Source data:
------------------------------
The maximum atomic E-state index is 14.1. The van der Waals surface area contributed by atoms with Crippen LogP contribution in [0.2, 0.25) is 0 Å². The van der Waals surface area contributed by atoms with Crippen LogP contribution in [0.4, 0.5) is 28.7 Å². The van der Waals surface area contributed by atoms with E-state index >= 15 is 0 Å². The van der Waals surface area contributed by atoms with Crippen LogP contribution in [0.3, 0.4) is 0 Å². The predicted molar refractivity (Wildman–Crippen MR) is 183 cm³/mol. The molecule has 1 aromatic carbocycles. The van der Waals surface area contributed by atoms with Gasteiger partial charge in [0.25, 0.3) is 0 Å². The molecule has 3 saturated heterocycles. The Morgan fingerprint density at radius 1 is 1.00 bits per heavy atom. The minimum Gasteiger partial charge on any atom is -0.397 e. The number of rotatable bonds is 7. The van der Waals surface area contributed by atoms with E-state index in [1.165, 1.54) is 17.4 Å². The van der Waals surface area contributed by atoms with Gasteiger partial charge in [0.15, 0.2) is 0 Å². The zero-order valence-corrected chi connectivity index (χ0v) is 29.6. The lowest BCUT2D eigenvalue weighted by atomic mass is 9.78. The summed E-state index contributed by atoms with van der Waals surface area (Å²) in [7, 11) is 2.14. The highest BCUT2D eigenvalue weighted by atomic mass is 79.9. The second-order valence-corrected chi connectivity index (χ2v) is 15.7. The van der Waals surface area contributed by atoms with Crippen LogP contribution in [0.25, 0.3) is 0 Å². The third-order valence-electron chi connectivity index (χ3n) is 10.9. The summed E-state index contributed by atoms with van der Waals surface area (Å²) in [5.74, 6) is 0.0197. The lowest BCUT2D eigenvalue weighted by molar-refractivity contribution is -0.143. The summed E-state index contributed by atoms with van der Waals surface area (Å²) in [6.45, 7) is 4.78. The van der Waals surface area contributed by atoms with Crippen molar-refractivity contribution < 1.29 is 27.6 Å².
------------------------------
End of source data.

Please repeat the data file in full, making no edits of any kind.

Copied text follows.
The maximum atomic E-state index is 14.1. The van der Waals surface area contributed by atoms with Crippen LogP contribution in [0.2, 0.25) is 0 Å². The van der Waals surface area contributed by atoms with Crippen LogP contribution in [0.4, 0.5) is 28.7 Å². The van der Waals surface area contributed by atoms with E-state index >= 15 is 0 Å². The van der Waals surface area contributed by atoms with Crippen LogP contribution in [0.3, 0.4) is 0 Å². The predicted molar refractivity (Wildman–Crippen MR) is 183 cm³/mol. The molecule has 1 aromatic carbocycles. The van der Waals surface area contributed by atoms with Gasteiger partial charge in [0.25, 0.3) is 0 Å². The molecule has 3 saturated heterocycles. The Morgan fingerprint density at radius 1 is 1.00 bits per heavy atom. The minimum Gasteiger partial charge on any atom is -0.397 e. The number of rotatable bonds is 7. The van der Waals surface area contributed by atoms with E-state index in [1.165, 1.54) is 17.4 Å². The van der Waals surface area contributed by atoms with Gasteiger partial charge in [0.15, 0.2) is 0 Å². The zero-order valence-corrected chi connectivity index (χ0v) is 29.6. The lowest BCUT2D eigenvalue weighted by atomic mass is 9.78. The summed E-state index contributed by atoms with van der Waals surface area (Å²) in [7, 11) is 2.14. The highest BCUT2D eigenvalue weighted by atomic mass is 79.9. The second-order valence-corrected chi connectivity index (χ2v) is 15.7. The van der Waals surface area contributed by atoms with Crippen LogP contribution in [0.25, 0.3) is 0 Å². The third-order valence-electron chi connectivity index (χ3n) is 10.9. The summed E-state index contributed by atoms with van der Waals surface area (Å²) in [5.74, 6) is 0.0197. The lowest BCUT2D eigenvalue weighted by molar-refractivity contribution is -0.143. The summed E-state index contributed by atoms with van der Waals surface area (Å²) in [6.45, 7) is 4.78. The van der Waals surface area contributed by atoms with Crippen molar-refractivity contribution < 1.29 is 27.6 Å².